Initially, the Axion 800 can be specified with the Claas Hexashift gearbox which provides six splits and four automated groups. Standard equipment Hexactiv provides auto shifting through powershift splits and ranges if required. The Claas CMatic CVT transmission which provides infinitely variable speed control will become an option later.
The rear axle and chassis have been designed to accommodate the largest diameter tyres currently available; 900/60R38 standing 2.05m tall.
Pneumatic brakes are standard on 50kph machines, and optional on 40kph models and, when fitted, a handy air take-off point is provided by the left-hand cab steps allowing a hose to be plugged in, providing air for adjustment of tyre inflation pressures as well as for blowing out cooling radiators, a feature which will be appreciated by those working in dusty environments. Similar cab
The cab is similar to that of the Axion 900, with four pillars and a four-point mounting system. Again, like the 900, it is mounted well forward of the rear axle and with a single-piece windscreen and a curved rear window provides a clear view of front and rear attachments.Control systems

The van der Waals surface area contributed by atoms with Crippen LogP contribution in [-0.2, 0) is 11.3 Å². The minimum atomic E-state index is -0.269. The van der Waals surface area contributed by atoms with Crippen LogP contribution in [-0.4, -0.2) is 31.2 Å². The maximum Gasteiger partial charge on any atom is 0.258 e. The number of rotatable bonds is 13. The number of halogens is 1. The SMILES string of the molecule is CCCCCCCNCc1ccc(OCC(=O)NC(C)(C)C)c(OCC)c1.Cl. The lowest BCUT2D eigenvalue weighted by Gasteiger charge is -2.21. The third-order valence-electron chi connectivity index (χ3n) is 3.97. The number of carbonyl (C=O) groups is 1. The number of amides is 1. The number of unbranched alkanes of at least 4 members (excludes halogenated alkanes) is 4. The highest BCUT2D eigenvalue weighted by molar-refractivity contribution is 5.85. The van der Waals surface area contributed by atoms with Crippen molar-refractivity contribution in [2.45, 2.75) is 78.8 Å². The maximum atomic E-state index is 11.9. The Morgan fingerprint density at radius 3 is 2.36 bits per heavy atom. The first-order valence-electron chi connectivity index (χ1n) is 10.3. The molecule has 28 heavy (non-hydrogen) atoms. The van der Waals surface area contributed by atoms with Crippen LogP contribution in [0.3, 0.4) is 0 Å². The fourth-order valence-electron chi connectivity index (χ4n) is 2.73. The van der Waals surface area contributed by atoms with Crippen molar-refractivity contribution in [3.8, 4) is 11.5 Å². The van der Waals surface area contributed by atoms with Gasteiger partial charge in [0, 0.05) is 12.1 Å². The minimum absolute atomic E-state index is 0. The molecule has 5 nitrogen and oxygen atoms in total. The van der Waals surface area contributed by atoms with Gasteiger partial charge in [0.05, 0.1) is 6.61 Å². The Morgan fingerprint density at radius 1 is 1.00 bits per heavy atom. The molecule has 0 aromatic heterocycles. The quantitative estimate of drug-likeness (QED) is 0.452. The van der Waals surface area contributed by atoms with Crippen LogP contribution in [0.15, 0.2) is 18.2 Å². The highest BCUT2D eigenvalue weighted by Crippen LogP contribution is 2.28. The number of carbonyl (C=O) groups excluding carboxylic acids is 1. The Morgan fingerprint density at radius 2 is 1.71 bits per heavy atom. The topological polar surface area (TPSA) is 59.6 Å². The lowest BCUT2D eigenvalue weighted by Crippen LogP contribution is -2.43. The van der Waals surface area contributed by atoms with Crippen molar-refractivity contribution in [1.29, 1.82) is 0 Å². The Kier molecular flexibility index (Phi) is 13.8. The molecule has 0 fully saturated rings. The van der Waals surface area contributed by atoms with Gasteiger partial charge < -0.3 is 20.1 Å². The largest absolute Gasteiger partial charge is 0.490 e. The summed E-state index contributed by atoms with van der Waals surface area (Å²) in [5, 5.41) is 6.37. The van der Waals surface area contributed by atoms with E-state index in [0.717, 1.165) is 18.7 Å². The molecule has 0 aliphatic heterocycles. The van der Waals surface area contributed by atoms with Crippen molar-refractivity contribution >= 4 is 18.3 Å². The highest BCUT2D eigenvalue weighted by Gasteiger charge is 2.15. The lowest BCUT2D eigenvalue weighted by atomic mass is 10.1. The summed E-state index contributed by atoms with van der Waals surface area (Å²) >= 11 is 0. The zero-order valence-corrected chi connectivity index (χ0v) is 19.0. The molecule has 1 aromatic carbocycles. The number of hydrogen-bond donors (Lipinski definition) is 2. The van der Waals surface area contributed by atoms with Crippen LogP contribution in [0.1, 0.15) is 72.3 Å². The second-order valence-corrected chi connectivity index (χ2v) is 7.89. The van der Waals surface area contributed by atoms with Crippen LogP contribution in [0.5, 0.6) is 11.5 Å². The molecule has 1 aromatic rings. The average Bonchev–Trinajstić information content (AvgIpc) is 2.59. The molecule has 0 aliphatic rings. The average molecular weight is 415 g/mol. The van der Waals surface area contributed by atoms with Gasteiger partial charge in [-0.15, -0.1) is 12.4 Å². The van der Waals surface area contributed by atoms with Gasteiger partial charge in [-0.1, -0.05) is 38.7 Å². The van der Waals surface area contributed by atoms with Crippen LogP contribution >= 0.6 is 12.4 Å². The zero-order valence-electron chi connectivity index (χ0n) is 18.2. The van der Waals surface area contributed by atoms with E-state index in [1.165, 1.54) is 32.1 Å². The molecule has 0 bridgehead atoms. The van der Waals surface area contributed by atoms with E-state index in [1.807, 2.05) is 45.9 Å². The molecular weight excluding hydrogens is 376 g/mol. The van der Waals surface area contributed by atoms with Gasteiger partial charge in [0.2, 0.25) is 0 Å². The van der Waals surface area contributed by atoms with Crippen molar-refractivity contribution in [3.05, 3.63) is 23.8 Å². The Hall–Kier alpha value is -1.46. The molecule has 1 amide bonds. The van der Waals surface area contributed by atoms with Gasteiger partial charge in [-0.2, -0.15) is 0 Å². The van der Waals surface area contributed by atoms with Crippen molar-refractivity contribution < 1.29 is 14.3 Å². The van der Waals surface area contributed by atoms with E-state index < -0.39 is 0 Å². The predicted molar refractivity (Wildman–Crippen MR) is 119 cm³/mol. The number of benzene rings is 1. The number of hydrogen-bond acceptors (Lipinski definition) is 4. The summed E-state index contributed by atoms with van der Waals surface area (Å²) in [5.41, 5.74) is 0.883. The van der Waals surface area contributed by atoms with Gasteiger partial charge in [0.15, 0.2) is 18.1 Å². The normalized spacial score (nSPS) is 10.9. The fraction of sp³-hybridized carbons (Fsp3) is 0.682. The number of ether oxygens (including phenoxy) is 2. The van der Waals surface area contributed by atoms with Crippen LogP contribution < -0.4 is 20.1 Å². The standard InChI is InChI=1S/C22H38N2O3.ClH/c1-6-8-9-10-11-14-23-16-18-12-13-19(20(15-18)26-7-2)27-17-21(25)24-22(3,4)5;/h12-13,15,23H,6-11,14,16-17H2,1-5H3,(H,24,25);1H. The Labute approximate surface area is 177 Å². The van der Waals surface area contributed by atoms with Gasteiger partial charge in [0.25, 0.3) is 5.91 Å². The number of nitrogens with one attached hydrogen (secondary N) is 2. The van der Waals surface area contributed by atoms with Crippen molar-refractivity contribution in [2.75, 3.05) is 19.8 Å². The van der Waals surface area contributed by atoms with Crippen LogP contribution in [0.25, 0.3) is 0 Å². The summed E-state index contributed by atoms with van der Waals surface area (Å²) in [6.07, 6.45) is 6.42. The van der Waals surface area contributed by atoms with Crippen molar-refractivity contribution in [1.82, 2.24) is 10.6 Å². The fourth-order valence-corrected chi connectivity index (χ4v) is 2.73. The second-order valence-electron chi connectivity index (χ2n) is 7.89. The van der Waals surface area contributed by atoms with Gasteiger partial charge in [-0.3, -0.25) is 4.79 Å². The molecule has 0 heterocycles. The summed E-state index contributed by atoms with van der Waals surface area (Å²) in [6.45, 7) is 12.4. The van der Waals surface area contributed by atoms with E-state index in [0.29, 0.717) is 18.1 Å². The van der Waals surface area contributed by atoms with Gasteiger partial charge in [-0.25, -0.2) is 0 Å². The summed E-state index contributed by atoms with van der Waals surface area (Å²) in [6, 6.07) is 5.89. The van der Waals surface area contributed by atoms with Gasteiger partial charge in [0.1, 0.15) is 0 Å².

Claas Information System (CIS), or Claas Electronic on-Board Information System (Cebis) controls can be specified, the more basic CIS system expected to appeal to those for who mechanical controls are adequate. Cebis provides full electronic control through the Cebis terminal unit integrated into the armrest. Cebis includes functions such as intelligent headland and implement management as well as connection options for Isobus-equipped implements which allows them to be controlled using function keys in the armrest or via the CMotion joystick.Maintenance
Like its bigger Axion 900 brother, the Axion 800 has a hinged radiator assembly which folds out to allow easy cleaning. A handy new feature is an integrated steel tool box under the left hand cab step, which slides out on rails.Easy crop care
At the new product launch, Claas was showing the latest addition to its Efficient Agriculture Systems (Easy) range; an optical crop sensor.